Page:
For example, Ioda is a digital aggregator/distributor well known in music circles. Recently Ioda started placing films in outlets like iTunes, Netflix, CinemaNow and Amazon Unbox. Idoa charges a 20 percent fee, does not retain any rights and often requires an exclusive window (i.e., to be the only company handling placement within digital outlets). By the time this goes to print, Ioda will be working with a number of subaggregators, and in certain cases, directly with filmmakers.

Alex Afterman is a subaggregator who also runs a DVD label called Heretic Films. He has successfully placed films with Akimbo, Vudu, Amazon Unbox and TVN in addition to certain cable, satellite and telco outlets. Afterman reports that the new digital landscape can be rocky and that outlets often change delivery requirements for titles. “Delivery requirements are pretty involved for most of these outlets and can be costly as well,” Afterman says. “As an individual it‘s hard to get accounting and payment from outlets, so it often helps to have a catalog in order to leverage payment.”

The value of a subaggregator or even a sales agent is that they can help to guide a filmmaker through the delivery process and in some cases offer an advance to help cover costs. Digital delivery is different per outlet and can require multiple transfers in various file formats. Some traditional outlets require closed captioning, and all outlets will ask for trailers, behind the scenes shorts, EPKs, high-res photos and artwork. One thing that is always constant is that a movie‘s rights and clearances need to be in place and documented. This is where a subaggregator can assist by carrying your movie under their E&O insurance policy. (Tip to filmmakers: make sure to push to be covered by an aggegator‘s Errors and Omissions [E&O] insurance policy and to also place a clause in the contract that allows you to exploit certain digital rights in the event that the aggregator cannot.)

Audience Direct

In October Radiohead‘s newest release, In Rainbows, sent shockwaves through the music industry. Not only did Radiohead sell direct to its own audience, but it allowed them to set their own price. The results of the experiment are not known as official numbers have not been released by the band. Comscore attempted to decipher the results, but the band disputes their findings.

Comscore claims that 39% of those who purchased In Rainbows paid an average of $6 while the other 62% paid nothing (actually .94 when figuring transactional charges.) According to the report 17% paid less than $4, 6% paid between $4-8, 12% paid between $8-$12 and 4% paid more. Also in the first 29 days the site had 1.2 million visitors which Comscore estimates were people mostly downloading the album.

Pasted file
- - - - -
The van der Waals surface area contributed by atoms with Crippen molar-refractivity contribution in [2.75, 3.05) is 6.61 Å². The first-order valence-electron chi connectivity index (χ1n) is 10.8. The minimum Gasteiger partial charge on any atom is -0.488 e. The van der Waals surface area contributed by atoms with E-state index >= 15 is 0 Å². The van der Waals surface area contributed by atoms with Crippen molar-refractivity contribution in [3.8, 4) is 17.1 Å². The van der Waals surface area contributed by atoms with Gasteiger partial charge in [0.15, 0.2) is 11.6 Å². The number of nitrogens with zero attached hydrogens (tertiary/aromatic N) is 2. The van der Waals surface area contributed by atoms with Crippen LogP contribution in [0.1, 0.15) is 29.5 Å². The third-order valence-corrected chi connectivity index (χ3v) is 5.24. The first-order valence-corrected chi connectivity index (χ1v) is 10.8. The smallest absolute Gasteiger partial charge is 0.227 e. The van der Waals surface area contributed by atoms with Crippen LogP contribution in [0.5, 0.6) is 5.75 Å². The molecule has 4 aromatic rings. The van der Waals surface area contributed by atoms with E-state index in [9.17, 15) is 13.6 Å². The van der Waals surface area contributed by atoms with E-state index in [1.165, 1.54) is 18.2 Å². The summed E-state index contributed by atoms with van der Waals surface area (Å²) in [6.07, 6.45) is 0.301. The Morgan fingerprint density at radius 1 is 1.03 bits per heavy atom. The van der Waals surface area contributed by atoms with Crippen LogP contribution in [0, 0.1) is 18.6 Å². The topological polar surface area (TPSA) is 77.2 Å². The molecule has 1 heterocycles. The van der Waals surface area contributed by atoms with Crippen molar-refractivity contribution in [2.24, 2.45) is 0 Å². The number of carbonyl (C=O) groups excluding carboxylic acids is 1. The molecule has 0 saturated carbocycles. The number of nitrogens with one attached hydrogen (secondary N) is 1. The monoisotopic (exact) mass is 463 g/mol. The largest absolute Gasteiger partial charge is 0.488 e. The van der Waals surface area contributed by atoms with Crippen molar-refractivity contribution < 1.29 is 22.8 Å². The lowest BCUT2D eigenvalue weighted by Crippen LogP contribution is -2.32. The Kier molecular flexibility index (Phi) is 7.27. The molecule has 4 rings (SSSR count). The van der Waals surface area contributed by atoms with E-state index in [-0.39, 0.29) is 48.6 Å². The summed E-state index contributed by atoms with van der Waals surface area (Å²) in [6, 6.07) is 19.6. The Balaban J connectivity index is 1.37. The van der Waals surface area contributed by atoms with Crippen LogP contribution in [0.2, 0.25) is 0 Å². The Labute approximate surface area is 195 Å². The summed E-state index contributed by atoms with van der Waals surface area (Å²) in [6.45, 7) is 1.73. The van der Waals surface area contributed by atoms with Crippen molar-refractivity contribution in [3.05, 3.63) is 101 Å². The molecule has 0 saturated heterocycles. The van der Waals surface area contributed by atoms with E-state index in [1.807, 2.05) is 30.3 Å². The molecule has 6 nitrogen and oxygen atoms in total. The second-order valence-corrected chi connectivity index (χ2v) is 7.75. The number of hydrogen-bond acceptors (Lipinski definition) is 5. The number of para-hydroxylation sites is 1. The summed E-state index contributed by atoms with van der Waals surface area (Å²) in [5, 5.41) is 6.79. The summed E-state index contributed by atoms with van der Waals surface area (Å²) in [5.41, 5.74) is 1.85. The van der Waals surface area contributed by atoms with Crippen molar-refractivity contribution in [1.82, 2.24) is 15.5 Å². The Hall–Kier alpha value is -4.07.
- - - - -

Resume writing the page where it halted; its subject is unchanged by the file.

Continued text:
Sure, Radiohead is an established band with a large following, but the concept of selling multiple versions directly to one‘s audience offers independent filmmakers some interesting possibilities of their own.

For instance, Radiohead sold a lower-quality mp3 version of the album under the “set your own price model” but also offered a collector‘s box set at the same time for a fixed price of approximately $80. What is most interesting about the experiment is that Radiohead is now gearing up to release a CD version in Europe and the U.S. In addition they have since closed their digital store and are in talks with iTunes.


Taking Matters into Your Own Hands

When it came time for Hunter Weeks to sell his doc 10 MPH, he and co-director Josh Caldwell took a DIY approach with the goal of reaching as many people as possible. In addition to DVDs, the team decided to offer digital downloads of the film in the iTunes .m4v format directly from their site. In effect, they created the same exact model that Radiohead employed for their release.

“Since Josh and I both have a background in Web marketing, it seemed very natural to think digitally about our release,” says Weeks. “We knew a download was necessary, but we couldn‘t crack Apple with getting it on iTunes. So we made our own iTunes compatible file and sold it on our own Website.”

When it came time to prep 10 MPH for download, Final Cut Pro Studio 2‘s compressor was used to make the iPod-compatible .m4v file. After testing a few different settings, the producers took their 92-minute 16:9 DV source material and compressed it down to a 640 x 360 780 MB file. The file can play within a Quicktime player, iTunes or on an iPod device.

After encoding the film to the .m4v format, they hosted it on their own server. For the transactional part they turned to, which enables buyers to purchase via Paypal or by credit card. To date, 10 MPH has sold more than 1,000 digital downloads at an average of $6.

When asked about the film‘s digital performance Weeks responds, “We‘re not rich by any means, but we‘re getting a lot of attention and we‘ve sold over 1,000 downloads of the film. Because of our pick-your-own-price model (launched five months after release), we‘ve sold downloads for as much as $100 and as little as 10 cents. On average, we‘ve probably made about $6 a download. In addition to the cash, this has helped DVD sales, opened up opportunities and given us instant reach all over the world.”